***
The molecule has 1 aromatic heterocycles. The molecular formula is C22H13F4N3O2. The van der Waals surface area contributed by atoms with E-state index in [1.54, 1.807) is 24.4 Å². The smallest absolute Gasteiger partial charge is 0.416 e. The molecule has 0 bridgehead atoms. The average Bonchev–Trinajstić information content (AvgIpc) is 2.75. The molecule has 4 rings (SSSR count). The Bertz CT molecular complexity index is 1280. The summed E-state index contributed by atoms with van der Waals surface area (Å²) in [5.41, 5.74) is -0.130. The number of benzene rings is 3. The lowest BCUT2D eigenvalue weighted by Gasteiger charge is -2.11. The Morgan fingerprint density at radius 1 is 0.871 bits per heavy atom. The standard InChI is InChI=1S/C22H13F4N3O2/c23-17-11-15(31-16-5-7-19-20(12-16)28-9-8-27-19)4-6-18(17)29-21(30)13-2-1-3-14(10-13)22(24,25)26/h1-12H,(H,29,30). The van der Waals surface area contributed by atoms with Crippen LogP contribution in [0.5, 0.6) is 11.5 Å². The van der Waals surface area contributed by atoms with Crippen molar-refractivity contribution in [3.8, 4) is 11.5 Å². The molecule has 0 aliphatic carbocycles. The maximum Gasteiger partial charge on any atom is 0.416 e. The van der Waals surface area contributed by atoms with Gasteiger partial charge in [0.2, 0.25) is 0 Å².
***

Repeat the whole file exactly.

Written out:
The molecule has 1 aromatic heterocycles. The molecular formula is C22H13F4N3O2. The van der Waals surface area contributed by atoms with E-state index in [1.54, 1.807) is 24.4 Å². The smallest absolute Gasteiger partial charge is 0.416 e. The molecule has 0 bridgehead atoms. The average Bonchev–Trinajstić information content (AvgIpc) is 2.75. The molecule has 4 rings (SSSR count). The Bertz CT molecular complexity index is 1280. The summed E-state index contributed by atoms with van der Waals surface area (Å²) in [5.41, 5.74) is -0.130. The number of benzene rings is 3. The lowest BCUT2D eigenvalue weighted by Gasteiger charge is -2.11. The Morgan fingerprint density at radius 1 is 0.871 bits per heavy atom. The standard InChI is InChI=1S/C22H13F4N3O2/c23-17-11-15(31-16-5-7-19-20(12-16)28-9-8-27-19)4-6-18(17)29-21(30)13-2-1-3-14(10-13)22(24,25)26/h1-12H,(H,29,30). The van der Waals surface area contributed by atoms with Crippen LogP contribution in [0.5, 0.6) is 11.5 Å². The van der Waals surface area contributed by atoms with Crippen molar-refractivity contribution in [3.8, 4) is 11.5 Å². The molecule has 0 aliphatic carbocycles. The maximum Gasteiger partial charge on any atom is 0.416 e. The van der Waals surface area contributed by atoms with Gasteiger partial charge in [0.2, 0.25) is 0 Å².